Myosin heavy chain profile
The myosin heavy chain expression was identified in the plantaris muscles fibers by immunocytochemistry (Figure 6). This provided both an index of fiber type and also fiber size. Typically, hindlimb suspension results in a shift from type I to type II fibers. To determine if resveratrol reduced this fiber type shift following hindlimb suspension or recovery, we examined the myosin heavy chain (MyHC) profile of the plantaris muscles. Following hindlimb suspension, the relative percentage of type I MyHC fibers was significantly reduced in both of the groups subjected to suspension. However, there were no differences between MyHC composition in the vehicle and the resveratrol treated animals, although the mean percentage was slightly higher in the resveratrol group (Figure 7A). The resveratrol treated animals in the hindlimb suspension group, had a greater percentage of type IIA MyHC fibers, than either the vehicle treated suspended animals, or cage control animals. Suspension significantly increased the percentage of type IIB fibers, although resveratrol had no effect on changes in this fiber type compared to the vehicle treatment. In contrast, the percentage of type IIX MyHC fibers was significantly reduced after suspension in the resveratrol treated animals from that of the control muscles. However, there were no significant differences between the two suspended groups.
Frozen tissue cross sections were incubated overnight at 4°C with antibodies directed against the basal lamina (red) and myosin heavy chain I, IIA, or IIB (green). The sections were counterstained with DAPI (blue) to identify the nuclei. Digital images were taken with a confocal microscope. This figure provides a representative example of a section stained for type I myosin heavy chain that was used to measure fiber type composition and CSA analyses for this fiber type in both the hindlimb suspension and recovery groups. Green fibers are positive for type I myosin heavy chains. Scale bars represent 50 µm. * P<0.05 vs. cage control; † P<0.05 vehicle vs. resveratrol.
Immunocytochemical stained plantaris muscle fibers for myosin heavy chains, from control, vehicle-treated and resveratrol-treated rats were analyzed for their myosin heavy chain fiber composition in both the hindlimb suspension (A) and recovery (B) groups. * P<0.05 vs. cage control.
The percentage of type I fibers remained significantly less in the animals in the recovery group that had previously been suspended. However, there was an increase in the percentage of type I fibers in the vehicle treated animals to where the resveratrol treated animals no longer had a greater proportion of this fiber type (Figure 7B). While the percentage of type IIB fibers remained significantly elevated in both the vehicle and the resveratrol treated animals in the recovery group as compared to the control group, there remained no differences between these treatment groups. There was no difference between the percentage of type IIX MyHC fibers in the recovery group of resveratrol and the vehicle treated animals.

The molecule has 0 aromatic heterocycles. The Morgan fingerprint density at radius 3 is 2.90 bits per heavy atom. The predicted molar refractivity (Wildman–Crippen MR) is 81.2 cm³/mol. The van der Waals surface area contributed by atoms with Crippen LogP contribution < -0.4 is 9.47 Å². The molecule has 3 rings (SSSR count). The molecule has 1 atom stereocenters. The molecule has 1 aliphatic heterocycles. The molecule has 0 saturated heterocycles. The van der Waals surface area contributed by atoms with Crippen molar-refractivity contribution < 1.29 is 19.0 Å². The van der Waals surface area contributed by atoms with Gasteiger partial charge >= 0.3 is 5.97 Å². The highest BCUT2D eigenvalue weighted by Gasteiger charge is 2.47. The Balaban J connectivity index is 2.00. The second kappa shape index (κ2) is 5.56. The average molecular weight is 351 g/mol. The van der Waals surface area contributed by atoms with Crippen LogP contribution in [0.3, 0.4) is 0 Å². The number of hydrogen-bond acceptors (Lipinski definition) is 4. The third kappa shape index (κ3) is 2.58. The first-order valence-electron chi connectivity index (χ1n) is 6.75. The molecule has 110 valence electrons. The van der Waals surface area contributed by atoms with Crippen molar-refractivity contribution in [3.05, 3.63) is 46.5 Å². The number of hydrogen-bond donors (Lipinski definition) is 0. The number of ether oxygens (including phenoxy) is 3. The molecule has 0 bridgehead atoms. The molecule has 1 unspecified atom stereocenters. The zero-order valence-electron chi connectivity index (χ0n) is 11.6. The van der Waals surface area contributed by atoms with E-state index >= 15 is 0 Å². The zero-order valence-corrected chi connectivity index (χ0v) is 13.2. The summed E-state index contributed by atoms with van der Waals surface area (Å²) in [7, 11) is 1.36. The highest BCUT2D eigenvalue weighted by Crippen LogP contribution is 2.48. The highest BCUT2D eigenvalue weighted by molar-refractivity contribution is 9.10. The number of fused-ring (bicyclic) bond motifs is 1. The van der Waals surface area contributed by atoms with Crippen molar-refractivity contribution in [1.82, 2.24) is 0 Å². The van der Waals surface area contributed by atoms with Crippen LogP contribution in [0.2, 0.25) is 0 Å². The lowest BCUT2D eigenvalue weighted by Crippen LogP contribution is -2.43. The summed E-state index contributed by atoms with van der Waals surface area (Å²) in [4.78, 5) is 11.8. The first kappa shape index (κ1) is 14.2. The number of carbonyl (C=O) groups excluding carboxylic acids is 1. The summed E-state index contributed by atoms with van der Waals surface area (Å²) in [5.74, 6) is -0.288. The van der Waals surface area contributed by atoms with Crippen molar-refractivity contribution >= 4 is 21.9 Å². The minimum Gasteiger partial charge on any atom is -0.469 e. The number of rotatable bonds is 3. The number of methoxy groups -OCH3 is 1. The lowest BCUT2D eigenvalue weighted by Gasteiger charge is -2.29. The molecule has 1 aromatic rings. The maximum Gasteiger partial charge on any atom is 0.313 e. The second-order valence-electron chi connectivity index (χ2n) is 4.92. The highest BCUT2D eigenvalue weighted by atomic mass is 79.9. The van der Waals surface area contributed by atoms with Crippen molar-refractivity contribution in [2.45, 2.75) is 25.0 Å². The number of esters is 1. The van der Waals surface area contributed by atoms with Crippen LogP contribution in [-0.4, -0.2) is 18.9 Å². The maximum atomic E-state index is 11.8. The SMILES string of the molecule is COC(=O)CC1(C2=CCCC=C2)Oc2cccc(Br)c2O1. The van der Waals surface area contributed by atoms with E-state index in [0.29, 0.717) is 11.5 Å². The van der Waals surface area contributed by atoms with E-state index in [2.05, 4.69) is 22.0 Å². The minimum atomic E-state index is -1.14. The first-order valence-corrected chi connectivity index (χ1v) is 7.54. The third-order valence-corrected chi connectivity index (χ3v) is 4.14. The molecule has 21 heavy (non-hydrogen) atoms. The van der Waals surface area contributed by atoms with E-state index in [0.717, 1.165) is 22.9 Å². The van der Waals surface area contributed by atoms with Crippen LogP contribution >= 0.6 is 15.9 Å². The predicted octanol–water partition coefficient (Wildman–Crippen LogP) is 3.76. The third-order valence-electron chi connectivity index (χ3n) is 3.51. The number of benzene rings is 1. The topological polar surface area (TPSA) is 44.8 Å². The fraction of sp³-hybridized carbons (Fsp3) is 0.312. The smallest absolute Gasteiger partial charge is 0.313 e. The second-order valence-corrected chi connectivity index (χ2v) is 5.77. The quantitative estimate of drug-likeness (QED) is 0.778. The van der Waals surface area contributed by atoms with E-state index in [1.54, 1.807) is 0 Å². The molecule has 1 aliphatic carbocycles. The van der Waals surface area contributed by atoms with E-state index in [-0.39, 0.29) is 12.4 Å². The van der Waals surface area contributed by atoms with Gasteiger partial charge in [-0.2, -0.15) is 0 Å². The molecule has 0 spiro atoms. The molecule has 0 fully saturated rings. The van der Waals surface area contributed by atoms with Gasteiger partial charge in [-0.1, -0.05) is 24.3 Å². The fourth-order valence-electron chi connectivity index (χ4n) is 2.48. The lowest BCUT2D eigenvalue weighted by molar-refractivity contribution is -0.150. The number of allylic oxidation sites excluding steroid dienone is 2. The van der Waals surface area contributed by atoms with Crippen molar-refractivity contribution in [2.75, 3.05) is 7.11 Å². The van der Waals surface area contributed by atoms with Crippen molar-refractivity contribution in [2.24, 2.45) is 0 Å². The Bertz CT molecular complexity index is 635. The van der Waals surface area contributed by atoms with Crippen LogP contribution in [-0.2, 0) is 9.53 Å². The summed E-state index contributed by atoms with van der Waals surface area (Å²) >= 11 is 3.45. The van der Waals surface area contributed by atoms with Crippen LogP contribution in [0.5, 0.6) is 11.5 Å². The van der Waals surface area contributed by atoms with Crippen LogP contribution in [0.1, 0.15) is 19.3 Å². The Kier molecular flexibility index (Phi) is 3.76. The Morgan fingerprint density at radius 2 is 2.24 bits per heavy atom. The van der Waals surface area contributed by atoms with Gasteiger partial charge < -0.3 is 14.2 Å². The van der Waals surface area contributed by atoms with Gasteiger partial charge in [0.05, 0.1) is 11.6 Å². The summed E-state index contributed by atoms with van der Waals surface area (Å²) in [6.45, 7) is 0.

Muscle fiber CSA was determined by planimetry in type I, IIA, and IIB MyHC fibers (Figure 6). As expected, hindlimb suspension induced significant muscle atrophy in all of the fiber types examined. There were no differences in mean type I fiber CSA between the vehicle and resveratrol treated animals after hindlimb suspension, although both hindlimb suspension treatment groups had significantly smaller fibers than the cage control animals. In type IIA fibers, only the vehicle treated animals had myofibers with mean CSA’s significantly smaller than that of the cage control animals (Figure 8A). The mean fiber CSA from the resveratrol treated animals in the hindlimb suspension group was not different than the cage control animals, indicating that resveratrol partially preserved muscle fiber area during hindlimb suspension in this particular fiber type. Type IIB MyHC fibers CSA was significantly smaller in both the vehicle and the resveratrol treated groups as compared with the fiber CSA from cage control animals. However, no significant differences were noted between type IIB fiber CSA in the vehicle and resveratrol treated groups following hindlimb suspension.
Mean fiber cross sectional area (CSA) measurements were obtained from a minimum of 500 fibers in each muscle for plantaris muscle fibers that expressed type I, IIA, or IIB myosin heavy chains in hindlimb suspension (A) and recovery (B) groups. Four images from non-overlapping regions of each tissue cross-section stained for individual MyHC fibers were used for muscle fiber CSA measures. All images were taken with a Zeiss LSM 510 Meta confocal microscope at a magnification of 20X. Mean fiber CSA of respective fiber types was determined by planimetry. * P<0.05 vs. cage control.